The Buckeye Trail into the Hoover Wilderness generally follows Buckeye Creek up the canyon, although the creek itself is not usually visible from the trail, which begins as an easy stroll along a sandy road. Climbing very gradually through Jeffrey pine forest , the hiker can appreciate the intense blue of the sky above the ridge tops. The sign marking the Eagle Creek Trail is not far from the trailhead. Eventually the road narrows into a trail that skirts a little meadow full of cattle, and one begins to see alder trees mixed in with the pine trees and an occasional fir tree.
In early September there is evidence of many previously bloomed wildflowers (lots of wild iris in the meadows) but now only an occasional Indian paintbrush, scarlet gilia, yarrow, lupine and Sierra gentian higher up, and a form of erigeron - "showy daisies." Earlier in the season the wildflowers are outstanding, with plenty of water in the area. Later in the fall will also be spectacular - as the trail climbs, there are increasing numbers of aspen trees whose leaves will turn to gold in autumn. Soon there is a fork in the trail; take the right fork into the Big Meadow area, a series of clearings and meadows with a view of the granite peaks further up the canyon. The sign marking "Buckeye Trail" indicates the boundary of the proposed addition to the Hoover Wilderness Area. The trail crosses three very small creeks as it climbs a bit then drops down to a wash. Traverse this wash to the trail opposite; otherwise it is easy to lose the trail here. In September Buckeye Creek is shallow enough for wading, but could be a difficult crossing earlier when the creek is higher.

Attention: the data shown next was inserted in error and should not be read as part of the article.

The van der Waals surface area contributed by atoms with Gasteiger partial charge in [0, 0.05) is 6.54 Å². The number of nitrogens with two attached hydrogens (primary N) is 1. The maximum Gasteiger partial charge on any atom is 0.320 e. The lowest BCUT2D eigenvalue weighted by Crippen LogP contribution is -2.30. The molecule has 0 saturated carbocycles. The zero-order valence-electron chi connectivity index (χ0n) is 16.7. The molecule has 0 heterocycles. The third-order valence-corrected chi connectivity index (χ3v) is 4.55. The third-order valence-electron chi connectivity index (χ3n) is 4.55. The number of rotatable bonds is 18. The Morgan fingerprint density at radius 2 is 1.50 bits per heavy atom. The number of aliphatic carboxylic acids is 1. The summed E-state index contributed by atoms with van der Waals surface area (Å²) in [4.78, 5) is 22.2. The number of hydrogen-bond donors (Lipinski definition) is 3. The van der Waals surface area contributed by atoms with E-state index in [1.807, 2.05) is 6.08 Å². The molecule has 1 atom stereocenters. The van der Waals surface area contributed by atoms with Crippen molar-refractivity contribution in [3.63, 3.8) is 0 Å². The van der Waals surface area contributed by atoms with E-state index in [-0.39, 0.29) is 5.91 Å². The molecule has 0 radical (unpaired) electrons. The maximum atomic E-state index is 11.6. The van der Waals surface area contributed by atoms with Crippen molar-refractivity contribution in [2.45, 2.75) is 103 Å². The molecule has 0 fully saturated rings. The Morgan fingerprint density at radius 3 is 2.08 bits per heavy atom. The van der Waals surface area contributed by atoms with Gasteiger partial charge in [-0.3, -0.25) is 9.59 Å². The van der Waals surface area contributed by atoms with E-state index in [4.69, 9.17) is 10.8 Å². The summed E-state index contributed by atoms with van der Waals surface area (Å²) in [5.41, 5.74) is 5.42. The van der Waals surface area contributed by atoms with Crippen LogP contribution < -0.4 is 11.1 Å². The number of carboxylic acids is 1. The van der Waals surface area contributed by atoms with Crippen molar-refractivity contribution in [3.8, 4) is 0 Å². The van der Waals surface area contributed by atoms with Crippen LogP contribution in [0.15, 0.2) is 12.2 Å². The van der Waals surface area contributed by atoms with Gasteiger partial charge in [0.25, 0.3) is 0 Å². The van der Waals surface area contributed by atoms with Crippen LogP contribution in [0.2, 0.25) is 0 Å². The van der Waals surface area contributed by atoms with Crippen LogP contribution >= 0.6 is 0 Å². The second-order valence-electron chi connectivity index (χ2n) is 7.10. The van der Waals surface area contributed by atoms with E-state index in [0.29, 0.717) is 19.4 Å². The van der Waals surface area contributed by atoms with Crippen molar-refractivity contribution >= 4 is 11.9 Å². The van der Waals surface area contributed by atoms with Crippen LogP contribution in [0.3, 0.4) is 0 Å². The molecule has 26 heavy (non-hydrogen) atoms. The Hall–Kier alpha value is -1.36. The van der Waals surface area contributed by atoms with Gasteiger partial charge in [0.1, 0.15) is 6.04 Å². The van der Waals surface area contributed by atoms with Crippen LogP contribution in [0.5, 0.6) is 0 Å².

The trail now crosses the last of the meadows. There are more groves of big healthy aspen and views of the narrowing canyon ahead and granite peaks. Climbing along the west side of the canyon the trail reveals the repair work of two major washouts from the previous spring, where huge amounts of rock, dirt, and water thundered down the mountainside. Through a patch of elderberries, the Roughs and the actual Wilderness Boundary lie ahead.
Directions: From Bridgeport, Follow U.S. Highway 395 to the sign for Twin Lakes; follow Twin Lakes Road to Doc & Al's Resort. Turn right at the Resort, follow the signs for Buckeye Campground till you get to the campground, then follow the road past the campground to the Trailhead, park and hike! Buckeye Trailhead is located just west of Buckeye Campground at an elevation of 7000 feet.
Elevation: 7,000 feet
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Humboldt-Toiyabe National Forest, Nevada
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